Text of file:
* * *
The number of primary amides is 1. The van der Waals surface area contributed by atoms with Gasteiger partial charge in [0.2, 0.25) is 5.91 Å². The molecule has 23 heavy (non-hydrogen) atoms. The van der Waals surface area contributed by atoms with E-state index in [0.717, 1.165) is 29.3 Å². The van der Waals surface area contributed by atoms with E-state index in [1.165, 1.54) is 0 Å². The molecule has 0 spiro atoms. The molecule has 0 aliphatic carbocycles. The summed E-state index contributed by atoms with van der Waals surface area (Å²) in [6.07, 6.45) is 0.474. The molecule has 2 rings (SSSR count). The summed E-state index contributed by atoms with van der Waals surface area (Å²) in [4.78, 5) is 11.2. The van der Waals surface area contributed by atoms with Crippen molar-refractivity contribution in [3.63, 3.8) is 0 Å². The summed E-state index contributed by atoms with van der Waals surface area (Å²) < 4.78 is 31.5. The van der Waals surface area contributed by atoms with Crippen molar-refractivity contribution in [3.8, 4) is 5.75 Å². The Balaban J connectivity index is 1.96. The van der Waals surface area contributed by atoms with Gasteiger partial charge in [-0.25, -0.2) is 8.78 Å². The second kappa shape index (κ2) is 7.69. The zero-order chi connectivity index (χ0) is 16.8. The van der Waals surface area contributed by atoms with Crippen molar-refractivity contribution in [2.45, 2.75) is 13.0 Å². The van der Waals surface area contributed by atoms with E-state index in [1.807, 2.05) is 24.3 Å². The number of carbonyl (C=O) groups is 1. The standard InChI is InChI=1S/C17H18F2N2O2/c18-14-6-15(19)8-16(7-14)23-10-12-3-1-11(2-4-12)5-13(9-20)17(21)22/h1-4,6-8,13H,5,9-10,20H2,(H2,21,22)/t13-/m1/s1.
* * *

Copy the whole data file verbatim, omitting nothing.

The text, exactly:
The number of primary amides is 1. The van der Waals surface area contributed by atoms with Gasteiger partial charge in [0.2, 0.25) is 5.91 Å². The molecule has 23 heavy (non-hydrogen) atoms. The van der Waals surface area contributed by atoms with E-state index in [0.717, 1.165) is 29.3 Å². The van der Waals surface area contributed by atoms with E-state index in [1.165, 1.54) is 0 Å². The molecule has 0 spiro atoms. The molecule has 0 aliphatic carbocycles. The summed E-state index contributed by atoms with van der Waals surface area (Å²) in [6.07, 6.45) is 0.474. The molecule has 2 rings (SSSR count). The summed E-state index contributed by atoms with van der Waals surface area (Å²) in [4.78, 5) is 11.2. The van der Waals surface area contributed by atoms with Crippen molar-refractivity contribution in [3.63, 3.8) is 0 Å². The summed E-state index contributed by atoms with van der Waals surface area (Å²) < 4.78 is 31.5. The van der Waals surface area contributed by atoms with Crippen molar-refractivity contribution in [3.8, 4) is 5.75 Å². The Balaban J connectivity index is 1.96. The van der Waals surface area contributed by atoms with Gasteiger partial charge in [-0.25, -0.2) is 8.78 Å². The second kappa shape index (κ2) is 7.69. The zero-order chi connectivity index (χ0) is 16.8. The van der Waals surface area contributed by atoms with Crippen molar-refractivity contribution in [2.45, 2.75) is 13.0 Å². The van der Waals surface area contributed by atoms with E-state index in [1.807, 2.05) is 24.3 Å². The number of carbonyl (C=O) groups is 1. The standard InChI is InChI=1S/C17H18F2N2O2/c18-14-6-15(19)8-16(7-14)23-10-12-3-1-11(2-4-12)5-13(9-20)17(21)22/h1-4,6-8,13H,5,9-10,20H2,(H2,21,22)/t13-/m1/s1.